My videos

Here’s a practice start without blocks


I’ve been working on getting that big first step out. I felt pretty good about it in this particular start, which is from about 1.5 months ago.
We don’t have blocks to practice with (yet, just ordered some) so my start in my 4x100 leadoff leg last week was pretty poor. I’ll be working with those and hope to take a video early next week.

Anybody see anything which desperately needs correction?

The video appears to be set to private.


Ah, thanks. I just changed it to public.


Here’s me finishing dead last in a 100 heat. I’m the white guy in white in lane 2. Race starts 13 seconds in.

I should not have run, as I had a pretty intense tightness on the back/inside of my left knee and didn’t feel like I could stretch my stride out at all. That pain has been coming in and out for the past month but got really bad on the day of this meet, after the 4x1 relay. I was thinking about scratching but said “Screw it, let’s see.” Unsurprisingly, it went terribly. I feel like my stride was super choppy and I was very tense up top.

I think it’s obvious here that my knee lift is abysmal and I’m not sure how to address it best. The whole thing was exacerbated, I think, by the knee tightness limiting flexibility/range. But I’ve also just generally had poor knee lift this whole season, my first coming back to real competition after a long break.

Any thoughts? I was really hoping to go sub11 this year but with only one meet left and that performance, it looks like that won’t happen. I’d love to be able to open up my stride some more though, and hopefully build something for next year. I know that we shouldn’t consciously focus on lifting knees while running. Is knee lift/stride length ALL a result of force into the ground carrying you higher/farther, or does flexibility have a role too?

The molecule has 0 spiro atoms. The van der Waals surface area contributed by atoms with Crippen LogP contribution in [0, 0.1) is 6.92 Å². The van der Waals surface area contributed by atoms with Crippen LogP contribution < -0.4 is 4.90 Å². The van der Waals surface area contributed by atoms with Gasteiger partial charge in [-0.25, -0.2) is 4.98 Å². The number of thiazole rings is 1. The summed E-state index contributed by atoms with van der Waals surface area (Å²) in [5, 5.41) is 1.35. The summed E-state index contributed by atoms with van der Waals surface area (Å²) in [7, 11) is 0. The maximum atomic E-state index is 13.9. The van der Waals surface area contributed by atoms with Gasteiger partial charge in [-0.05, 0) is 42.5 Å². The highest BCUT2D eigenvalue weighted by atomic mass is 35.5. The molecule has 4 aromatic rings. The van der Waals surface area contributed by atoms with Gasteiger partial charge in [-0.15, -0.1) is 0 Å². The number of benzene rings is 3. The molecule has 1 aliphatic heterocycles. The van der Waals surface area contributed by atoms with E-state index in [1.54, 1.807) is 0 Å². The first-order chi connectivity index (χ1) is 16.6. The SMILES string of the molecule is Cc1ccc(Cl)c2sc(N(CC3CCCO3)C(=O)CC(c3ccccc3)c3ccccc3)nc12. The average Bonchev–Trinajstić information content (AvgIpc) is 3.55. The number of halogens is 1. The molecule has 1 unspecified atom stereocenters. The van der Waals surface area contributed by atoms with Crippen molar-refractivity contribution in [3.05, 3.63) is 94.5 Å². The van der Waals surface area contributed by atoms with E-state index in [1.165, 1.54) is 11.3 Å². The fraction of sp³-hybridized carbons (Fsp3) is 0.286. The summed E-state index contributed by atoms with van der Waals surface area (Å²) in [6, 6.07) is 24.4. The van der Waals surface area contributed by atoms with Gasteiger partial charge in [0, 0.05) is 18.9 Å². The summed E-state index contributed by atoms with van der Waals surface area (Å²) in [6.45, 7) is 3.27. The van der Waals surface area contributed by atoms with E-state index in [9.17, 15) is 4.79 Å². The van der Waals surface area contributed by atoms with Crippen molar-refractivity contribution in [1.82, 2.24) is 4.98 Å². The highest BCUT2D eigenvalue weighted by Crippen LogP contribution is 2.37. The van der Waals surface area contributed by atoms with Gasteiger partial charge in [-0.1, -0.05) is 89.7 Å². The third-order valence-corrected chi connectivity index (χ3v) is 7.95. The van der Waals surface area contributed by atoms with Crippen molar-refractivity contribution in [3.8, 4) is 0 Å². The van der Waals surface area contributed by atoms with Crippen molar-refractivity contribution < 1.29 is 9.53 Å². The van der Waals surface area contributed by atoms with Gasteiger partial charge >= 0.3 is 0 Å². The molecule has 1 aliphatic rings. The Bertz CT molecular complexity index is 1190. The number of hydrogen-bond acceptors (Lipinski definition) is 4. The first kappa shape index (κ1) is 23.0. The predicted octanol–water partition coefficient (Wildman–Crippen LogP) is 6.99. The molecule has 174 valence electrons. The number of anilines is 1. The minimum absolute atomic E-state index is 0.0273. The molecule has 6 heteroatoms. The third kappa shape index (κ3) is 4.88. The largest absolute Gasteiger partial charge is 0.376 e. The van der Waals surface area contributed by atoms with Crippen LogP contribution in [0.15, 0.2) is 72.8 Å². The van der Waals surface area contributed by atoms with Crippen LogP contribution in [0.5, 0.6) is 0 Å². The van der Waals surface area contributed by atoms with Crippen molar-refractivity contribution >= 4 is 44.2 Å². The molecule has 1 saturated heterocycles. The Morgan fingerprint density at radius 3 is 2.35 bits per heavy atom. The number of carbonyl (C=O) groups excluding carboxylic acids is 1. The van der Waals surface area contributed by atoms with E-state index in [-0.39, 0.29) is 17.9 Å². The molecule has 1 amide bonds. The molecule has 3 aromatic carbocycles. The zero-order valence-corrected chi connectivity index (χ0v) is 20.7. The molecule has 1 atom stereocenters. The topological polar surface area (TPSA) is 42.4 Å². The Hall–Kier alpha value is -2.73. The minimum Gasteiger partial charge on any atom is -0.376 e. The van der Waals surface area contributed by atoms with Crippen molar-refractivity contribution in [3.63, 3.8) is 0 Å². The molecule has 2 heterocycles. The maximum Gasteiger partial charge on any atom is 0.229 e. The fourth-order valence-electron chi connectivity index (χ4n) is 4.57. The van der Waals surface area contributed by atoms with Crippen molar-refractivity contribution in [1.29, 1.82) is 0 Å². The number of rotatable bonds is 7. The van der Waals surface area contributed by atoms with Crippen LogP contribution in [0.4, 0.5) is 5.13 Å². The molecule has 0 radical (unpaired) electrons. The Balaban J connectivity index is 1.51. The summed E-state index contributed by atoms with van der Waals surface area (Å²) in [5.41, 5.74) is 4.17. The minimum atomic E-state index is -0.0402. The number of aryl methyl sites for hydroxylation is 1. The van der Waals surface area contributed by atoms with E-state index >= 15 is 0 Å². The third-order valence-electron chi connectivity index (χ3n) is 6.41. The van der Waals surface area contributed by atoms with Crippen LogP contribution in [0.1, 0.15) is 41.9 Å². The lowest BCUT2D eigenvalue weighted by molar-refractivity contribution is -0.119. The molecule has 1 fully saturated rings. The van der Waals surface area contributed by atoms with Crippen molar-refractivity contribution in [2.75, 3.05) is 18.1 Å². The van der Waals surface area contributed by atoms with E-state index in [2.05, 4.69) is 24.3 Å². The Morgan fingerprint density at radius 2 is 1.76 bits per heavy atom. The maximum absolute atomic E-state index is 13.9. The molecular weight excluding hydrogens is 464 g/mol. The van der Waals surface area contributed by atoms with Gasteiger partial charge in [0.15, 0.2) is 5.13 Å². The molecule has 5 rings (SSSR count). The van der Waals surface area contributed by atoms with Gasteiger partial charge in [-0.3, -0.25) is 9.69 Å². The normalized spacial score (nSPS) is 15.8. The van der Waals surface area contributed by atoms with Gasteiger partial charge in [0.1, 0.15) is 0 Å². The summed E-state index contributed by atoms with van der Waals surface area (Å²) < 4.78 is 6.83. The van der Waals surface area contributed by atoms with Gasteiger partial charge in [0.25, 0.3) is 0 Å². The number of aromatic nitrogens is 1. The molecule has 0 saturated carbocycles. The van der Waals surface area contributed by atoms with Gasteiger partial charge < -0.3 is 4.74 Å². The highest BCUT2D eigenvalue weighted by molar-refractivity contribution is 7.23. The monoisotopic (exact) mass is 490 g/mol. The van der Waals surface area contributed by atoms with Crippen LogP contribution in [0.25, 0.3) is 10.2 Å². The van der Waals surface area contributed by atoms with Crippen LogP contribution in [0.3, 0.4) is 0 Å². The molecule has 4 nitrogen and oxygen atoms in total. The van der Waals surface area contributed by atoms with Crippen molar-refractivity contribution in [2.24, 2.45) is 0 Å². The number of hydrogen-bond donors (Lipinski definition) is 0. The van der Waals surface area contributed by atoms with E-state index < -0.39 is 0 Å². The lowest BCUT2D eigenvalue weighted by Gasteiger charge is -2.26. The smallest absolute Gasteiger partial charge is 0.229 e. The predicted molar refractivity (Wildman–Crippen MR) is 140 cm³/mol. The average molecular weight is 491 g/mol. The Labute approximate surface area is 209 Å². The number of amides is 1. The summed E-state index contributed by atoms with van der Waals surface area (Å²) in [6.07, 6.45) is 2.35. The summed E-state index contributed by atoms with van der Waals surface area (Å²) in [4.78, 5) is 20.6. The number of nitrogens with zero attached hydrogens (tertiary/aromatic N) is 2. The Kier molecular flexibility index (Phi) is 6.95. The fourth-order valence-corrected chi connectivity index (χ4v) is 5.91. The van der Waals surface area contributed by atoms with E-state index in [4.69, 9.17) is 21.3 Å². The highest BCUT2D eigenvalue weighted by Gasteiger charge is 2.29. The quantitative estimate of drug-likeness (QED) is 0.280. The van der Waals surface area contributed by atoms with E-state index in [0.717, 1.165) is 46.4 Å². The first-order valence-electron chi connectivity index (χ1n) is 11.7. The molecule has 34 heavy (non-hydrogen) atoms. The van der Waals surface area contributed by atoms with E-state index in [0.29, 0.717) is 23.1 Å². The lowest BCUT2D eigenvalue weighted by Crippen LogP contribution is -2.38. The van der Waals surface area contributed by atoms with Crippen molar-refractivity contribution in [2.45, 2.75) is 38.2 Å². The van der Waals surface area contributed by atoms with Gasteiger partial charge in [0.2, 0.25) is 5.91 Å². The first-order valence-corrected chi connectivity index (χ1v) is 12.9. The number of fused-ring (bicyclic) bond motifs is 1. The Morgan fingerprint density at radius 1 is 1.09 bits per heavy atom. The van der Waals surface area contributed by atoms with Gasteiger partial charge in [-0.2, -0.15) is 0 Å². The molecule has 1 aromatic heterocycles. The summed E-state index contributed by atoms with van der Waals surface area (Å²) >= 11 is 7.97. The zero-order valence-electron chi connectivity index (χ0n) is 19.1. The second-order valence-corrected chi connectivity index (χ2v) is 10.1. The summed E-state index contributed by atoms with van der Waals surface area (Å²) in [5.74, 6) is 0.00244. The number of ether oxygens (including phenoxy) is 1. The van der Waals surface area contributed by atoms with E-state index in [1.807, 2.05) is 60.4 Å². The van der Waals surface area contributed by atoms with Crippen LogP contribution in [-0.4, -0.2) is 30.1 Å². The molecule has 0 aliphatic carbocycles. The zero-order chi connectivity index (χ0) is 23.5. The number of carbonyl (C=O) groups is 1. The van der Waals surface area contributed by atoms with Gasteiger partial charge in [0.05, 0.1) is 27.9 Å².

I believe your feet may be too far from the line, but without blocks I can’t tell for sure as your angles change without blocks.

The video was super shaky, but it looked to me like you need to improve your ab strength.

Thanks, Rainy.
That video is shaky, but it appears that it also lost a ton of definition when uploaded to youtube. I’m going to try to reload it.

It’s a great start but yes to repeat what has said your feet need to be closer to the line is all. Once you get the blocks you will see how the mechanics change.
Try the drill that I find is really magic for building 1. the feeling of what the getting up and running from laying down/ starting is like but 2. and more importantly, building specific strength for getting out of the blocks. Oh and if you are a bit less flexible which could be why crouching in a proper mechanical position is tougher to achieve then once again doing the drill where you lay flat on the ground, faced down ( forehead is about but not touching the start line) and scramble up to not more than 5 to 10 meters might help.

Wow! Stylee, You have drawn a ton of conclusions based on one race? One month. Oh, I also noted you said " after a long break". ? Ummm,
Long break + sprinting = not much of a problem for recreational stuff.
Long break + sprinting + high expectations + performance higher than before = highly unlikely / almost never
" There are no miracles in sport" = coach Charlie Francis
You were tight. So what. Means you are doing something.
Do you know anything you can do to address tightness?
Here is a list.

  1. sleep needs to be " a lot " . Are you recovering from the work you are doing?
  2. how methodical is the training? You can 't catch up on the training that you lost taking a break. You need to factor the break into your goals and accept that as a choice you made for what ever reason and plan for different moving forward.
  3. If someone knowledgeable were coaching you ( I would not have allowed you to run) likely they would have said " it’s not worth it". Injuries increase in frequency when we decide tightness does not matter. The body is talking to you and you decided not to listen.
  4. How many types of therapy do you do for yourself ? How frequently do you practice regeneration? Do you understand the difference between regeneration and active regeneration?
  5. RELAX = yup. I am the expert there cause I am so not very relaxed EVER. You likely are not or were not tight before that race just because you may not know how to relax but take it easy… you have not blown all your goals today or the other day unless you quit and you are just getting started. :wink:
    How about you do not draw any more conclusions regarding your last experience and say " hey, my start was pretty good ". Cause it was. And I bet by now it’s even better. And also that you are where you are and you need to address some issues about how to move ahead?